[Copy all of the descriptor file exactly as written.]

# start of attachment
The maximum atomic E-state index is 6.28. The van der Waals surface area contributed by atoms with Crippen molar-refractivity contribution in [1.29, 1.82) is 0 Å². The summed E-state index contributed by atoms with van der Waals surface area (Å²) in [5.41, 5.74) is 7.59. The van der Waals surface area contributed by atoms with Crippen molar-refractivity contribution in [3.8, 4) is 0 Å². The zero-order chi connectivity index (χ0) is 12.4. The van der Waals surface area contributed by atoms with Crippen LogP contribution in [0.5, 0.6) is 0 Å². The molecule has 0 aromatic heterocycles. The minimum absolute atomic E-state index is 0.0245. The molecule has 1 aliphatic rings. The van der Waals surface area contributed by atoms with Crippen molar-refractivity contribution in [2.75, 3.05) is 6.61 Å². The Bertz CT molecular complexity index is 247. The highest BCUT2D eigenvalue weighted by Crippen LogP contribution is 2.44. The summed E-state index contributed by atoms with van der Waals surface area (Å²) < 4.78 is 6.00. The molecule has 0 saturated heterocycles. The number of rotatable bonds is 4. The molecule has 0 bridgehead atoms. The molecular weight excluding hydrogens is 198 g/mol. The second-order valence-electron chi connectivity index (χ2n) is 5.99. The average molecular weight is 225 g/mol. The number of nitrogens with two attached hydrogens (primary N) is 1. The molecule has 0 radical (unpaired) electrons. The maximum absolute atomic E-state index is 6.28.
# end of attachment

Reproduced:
The maximum atomic E-state index is 6.28. The van der Waals surface area contributed by atoms with Crippen molar-refractivity contribution in [1.29, 1.82) is 0 Å². The summed E-state index contributed by atoms with van der Waals surface area (Å²) in [5.41, 5.74) is 7.59. The van der Waals surface area contributed by atoms with Crippen molar-refractivity contribution in [3.8, 4) is 0 Å². The zero-order chi connectivity index (χ0) is 12.4. The van der Waals surface area contributed by atoms with Crippen LogP contribution in [0.5, 0.6) is 0 Å². The molecule has 0 aromatic heterocycles. The minimum absolute atomic E-state index is 0.0245. The molecule has 1 aliphatic rings. The van der Waals surface area contributed by atoms with Crippen molar-refractivity contribution in [2.75, 3.05) is 6.61 Å². The Bertz CT molecular complexity index is 247. The highest BCUT2D eigenvalue weighted by Crippen LogP contribution is 2.44. The summed E-state index contributed by atoms with van der Waals surface area (Å²) < 4.78 is 6.00. The molecule has 0 saturated heterocycles. The number of rotatable bonds is 4. The molecule has 0 bridgehead atoms. The molecular weight excluding hydrogens is 198 g/mol. The second-order valence-electron chi connectivity index (χ2n) is 5.99. The average molecular weight is 225 g/mol. The number of nitrogens with two attached hydrogens (primary N) is 1. The molecule has 0 radical (unpaired) electrons. The maximum absolute atomic E-state index is 6.28.